If by "self-selected" you mean to say that the students and their families select the Charter School, you are correct. We provide a public education option to the children on the Vineyard. In fact, our enrollment is at an all-time high and there are more than 100 students on our waiting list.
If, however, by "self-selected" you mean that the Martha's Vineyard Public Charter School selects the students it enrolls, you need to be corrected.
The Commonwealth of Massachusetts Charter School Law states in Section 89 (I) "Charter schools shall be open to all students, on a space available basis, and shall not discriminate on the basis of race, color, national origin, creed, sex, ethnicity, Special need ...." The Charter School Law states in Section 89 (n) "If the number of students who are eligible (Island residents in the case of the Martha's Vineyard Public Charter School) to attend and apply to a charter school is greater than the number of spaces available, then an admissions lottery, including all eligible students applying, shall be held to fill all spaces in that school from among said students."
Since the Martha's Vineyard Public Charter School opened in September 1996, it has been necessary for the school to hold an admissions lottery each year as the school has had more applicants than spaces.
The school is proud of the achievements of its students, pleased with the tremendous support it receives from its families, and humbled that such a diverse group of Islanders, representing a wide range of Island culture, tradition, and achievement, have enrolled their children and grandchildren in the Martha's Vineyard Public Charter School during the school's first 12 years. The school is looking forward to the next 12 years In continuing to serve the Island community as a viable public school option for Island families.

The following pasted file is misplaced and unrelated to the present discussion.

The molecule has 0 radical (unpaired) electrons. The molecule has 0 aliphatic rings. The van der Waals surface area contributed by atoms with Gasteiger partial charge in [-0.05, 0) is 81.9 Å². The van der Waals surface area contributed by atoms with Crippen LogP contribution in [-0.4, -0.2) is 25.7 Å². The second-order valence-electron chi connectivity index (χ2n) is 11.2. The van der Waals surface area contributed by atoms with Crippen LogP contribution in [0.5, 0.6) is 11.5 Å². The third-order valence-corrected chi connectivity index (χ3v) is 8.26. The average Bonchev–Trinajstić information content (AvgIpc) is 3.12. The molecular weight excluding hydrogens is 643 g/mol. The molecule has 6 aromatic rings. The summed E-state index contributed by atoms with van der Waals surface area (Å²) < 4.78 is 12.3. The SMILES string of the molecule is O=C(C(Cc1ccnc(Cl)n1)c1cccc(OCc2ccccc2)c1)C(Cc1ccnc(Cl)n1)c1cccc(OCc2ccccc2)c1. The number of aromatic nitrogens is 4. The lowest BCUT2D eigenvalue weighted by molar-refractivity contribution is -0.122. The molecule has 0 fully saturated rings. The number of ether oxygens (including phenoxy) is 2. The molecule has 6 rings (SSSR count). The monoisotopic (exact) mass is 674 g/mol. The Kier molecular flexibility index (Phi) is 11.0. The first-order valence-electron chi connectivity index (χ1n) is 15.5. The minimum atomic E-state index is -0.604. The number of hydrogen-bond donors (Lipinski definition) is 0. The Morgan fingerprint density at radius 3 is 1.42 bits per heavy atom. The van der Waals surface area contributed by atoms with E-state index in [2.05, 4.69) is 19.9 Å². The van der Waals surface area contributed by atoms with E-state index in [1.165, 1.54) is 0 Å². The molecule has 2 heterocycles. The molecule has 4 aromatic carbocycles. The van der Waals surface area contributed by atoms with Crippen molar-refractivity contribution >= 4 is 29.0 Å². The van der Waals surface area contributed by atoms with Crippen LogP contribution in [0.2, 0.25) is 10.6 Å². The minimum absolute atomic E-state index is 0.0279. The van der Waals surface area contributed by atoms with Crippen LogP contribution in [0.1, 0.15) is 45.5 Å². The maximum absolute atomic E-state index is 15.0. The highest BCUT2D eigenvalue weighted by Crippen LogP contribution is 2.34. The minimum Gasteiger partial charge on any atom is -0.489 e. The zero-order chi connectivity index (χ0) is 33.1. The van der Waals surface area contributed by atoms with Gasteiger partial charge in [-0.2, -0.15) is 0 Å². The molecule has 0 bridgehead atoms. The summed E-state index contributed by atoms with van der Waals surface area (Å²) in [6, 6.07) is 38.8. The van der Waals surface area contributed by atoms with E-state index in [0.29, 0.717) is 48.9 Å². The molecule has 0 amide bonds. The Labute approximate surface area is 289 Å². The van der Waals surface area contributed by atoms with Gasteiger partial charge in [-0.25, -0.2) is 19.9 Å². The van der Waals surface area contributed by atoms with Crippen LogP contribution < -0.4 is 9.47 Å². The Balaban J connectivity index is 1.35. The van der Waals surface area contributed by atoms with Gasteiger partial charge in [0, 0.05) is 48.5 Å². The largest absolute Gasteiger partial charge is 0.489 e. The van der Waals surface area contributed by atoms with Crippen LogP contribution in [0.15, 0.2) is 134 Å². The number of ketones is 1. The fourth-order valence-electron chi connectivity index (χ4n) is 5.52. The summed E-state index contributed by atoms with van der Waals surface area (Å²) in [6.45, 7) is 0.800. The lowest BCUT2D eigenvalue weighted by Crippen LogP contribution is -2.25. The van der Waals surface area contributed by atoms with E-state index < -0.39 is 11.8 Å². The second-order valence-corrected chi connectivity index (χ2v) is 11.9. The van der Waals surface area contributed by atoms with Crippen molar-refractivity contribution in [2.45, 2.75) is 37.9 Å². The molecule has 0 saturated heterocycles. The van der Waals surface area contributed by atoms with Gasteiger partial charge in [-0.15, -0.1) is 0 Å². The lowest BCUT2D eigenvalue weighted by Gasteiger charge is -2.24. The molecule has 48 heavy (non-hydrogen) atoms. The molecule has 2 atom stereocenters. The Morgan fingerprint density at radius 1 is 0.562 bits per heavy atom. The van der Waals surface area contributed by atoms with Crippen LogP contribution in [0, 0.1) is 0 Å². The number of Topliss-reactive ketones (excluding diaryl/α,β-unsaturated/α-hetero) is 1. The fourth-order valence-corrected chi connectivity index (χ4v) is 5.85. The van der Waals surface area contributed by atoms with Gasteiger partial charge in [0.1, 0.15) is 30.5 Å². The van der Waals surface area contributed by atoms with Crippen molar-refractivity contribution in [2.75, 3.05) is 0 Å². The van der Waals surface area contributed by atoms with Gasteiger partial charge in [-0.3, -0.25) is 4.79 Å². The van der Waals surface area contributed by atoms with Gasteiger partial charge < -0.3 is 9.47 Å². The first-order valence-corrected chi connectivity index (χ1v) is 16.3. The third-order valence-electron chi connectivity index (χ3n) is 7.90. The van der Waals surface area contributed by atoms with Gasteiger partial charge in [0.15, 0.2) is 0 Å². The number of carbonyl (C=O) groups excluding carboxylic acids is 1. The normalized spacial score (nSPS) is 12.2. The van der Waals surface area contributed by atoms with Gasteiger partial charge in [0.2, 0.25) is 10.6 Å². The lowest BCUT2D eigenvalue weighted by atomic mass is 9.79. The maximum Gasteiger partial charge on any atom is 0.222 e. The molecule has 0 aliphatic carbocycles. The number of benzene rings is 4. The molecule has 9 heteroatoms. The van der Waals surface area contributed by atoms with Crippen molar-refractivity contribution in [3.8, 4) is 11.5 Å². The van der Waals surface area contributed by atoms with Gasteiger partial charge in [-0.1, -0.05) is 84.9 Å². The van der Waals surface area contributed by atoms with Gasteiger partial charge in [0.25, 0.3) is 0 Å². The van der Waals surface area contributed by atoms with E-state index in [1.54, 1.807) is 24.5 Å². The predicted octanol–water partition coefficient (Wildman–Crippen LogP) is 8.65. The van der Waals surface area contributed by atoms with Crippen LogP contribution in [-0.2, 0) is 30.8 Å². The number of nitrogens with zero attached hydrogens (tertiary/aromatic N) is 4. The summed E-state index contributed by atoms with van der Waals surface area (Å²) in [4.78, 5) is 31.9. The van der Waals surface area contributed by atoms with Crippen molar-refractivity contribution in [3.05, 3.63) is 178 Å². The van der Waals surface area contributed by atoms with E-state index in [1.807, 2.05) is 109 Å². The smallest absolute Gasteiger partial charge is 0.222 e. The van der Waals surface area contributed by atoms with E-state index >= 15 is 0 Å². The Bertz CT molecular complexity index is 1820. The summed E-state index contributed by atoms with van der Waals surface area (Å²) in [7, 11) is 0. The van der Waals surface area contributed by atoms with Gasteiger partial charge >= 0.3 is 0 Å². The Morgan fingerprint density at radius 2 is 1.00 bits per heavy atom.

Thank you for allowing me the opportunity to respond to your Nov. 29, 2007 editorial.
Robert M. Moore
Martha's Vineyard Public Charter School
Students need music
To the Editor:
If it were proven in study after study that students who enroll in a certain type of class consistently score higher on math exams, earn higher grades across the curriculum, and have lower dropout rates, you would think that our schools would be doing everything in their power to make the study of that subject more accessible. Well, the subject that can boast these statistics is music, yet at the high school we are, for some reason, making it increasingly difficult for students to study music.